Using novel assays described as the new "gold standard" for measuring specific immune responses to viruses, Emory University School of Medicine researchers have found that the response of CD8+ T cells, which provide the front line of protection against invading viruses, is considerably larger and much more targeted to specific viral antigens than scientists previously believed.
Although it is well known that T cells multiply in the body in response to viral infection, it has been difficult to measure the number of cells and exactly what they are responding to. The most common assay used to measure the response, the limiting dilution analysis (LDA) has led scientists to believe that only a small fragment (1 percent to 5 percent) of activated CD8+ T cells are responding to specific viral antigens, and that most of the T-cell response is a general, non-specific one.
Rafi Ahmed, Ph.D., Georgia Research Alliance Eminent Scholar in the Emory Department of Microbiology and Immunology and director of the Emory Vaccine Center; Kaja Murali-Krishna, Ph.D., a postdoctoral dellow in Dr. Ahmed's laboratory; and John Altman, Ph.D., Emory assistant professor of microbiology and immunology, used three novel assays to test the CD8+ T cell response to lymphocytic choriomeningitis virus (LCMV) in mice. They found that more than 70 percent of the activated CD8+ T cells were responding to specific antigens of LCMV -- a number they termed "remarkably high," and one that was 20 to 100 times greater than numbers based on LDA testing.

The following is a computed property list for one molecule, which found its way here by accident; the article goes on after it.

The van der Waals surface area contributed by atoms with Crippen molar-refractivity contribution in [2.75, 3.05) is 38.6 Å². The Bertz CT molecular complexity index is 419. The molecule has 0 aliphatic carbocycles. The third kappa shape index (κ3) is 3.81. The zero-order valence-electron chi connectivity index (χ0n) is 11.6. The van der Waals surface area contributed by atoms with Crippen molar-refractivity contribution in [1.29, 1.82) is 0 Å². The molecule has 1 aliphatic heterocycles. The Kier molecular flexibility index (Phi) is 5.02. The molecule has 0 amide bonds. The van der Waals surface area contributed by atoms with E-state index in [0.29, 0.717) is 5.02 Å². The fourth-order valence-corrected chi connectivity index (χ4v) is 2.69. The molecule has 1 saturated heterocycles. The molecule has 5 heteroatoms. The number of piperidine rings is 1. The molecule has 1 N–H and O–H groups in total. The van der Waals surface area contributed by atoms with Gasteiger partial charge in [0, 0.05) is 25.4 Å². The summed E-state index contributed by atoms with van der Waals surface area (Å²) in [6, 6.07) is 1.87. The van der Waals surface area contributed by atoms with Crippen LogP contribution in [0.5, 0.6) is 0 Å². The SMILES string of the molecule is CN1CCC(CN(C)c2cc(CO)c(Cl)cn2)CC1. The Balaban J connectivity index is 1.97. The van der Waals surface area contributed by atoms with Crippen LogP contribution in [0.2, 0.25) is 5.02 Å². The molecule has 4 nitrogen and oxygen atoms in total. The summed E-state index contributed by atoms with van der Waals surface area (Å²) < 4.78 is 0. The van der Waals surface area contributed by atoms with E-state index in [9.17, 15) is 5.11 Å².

Based on these results, the Emory investigators calculated that virus-specific CD8+ T cells can rapidly expand >30,000 fold (about 15 divisions) in one week with an estimated doubling time of six to eight hours during the peak phase of the response.
The research was reported in the February issue of Immunity. Nobel
laureate Peter C. Doherty, in a commentary in the April 10 issue of Science,
Contact: Holly Korschun
Emory University Health Sciences Center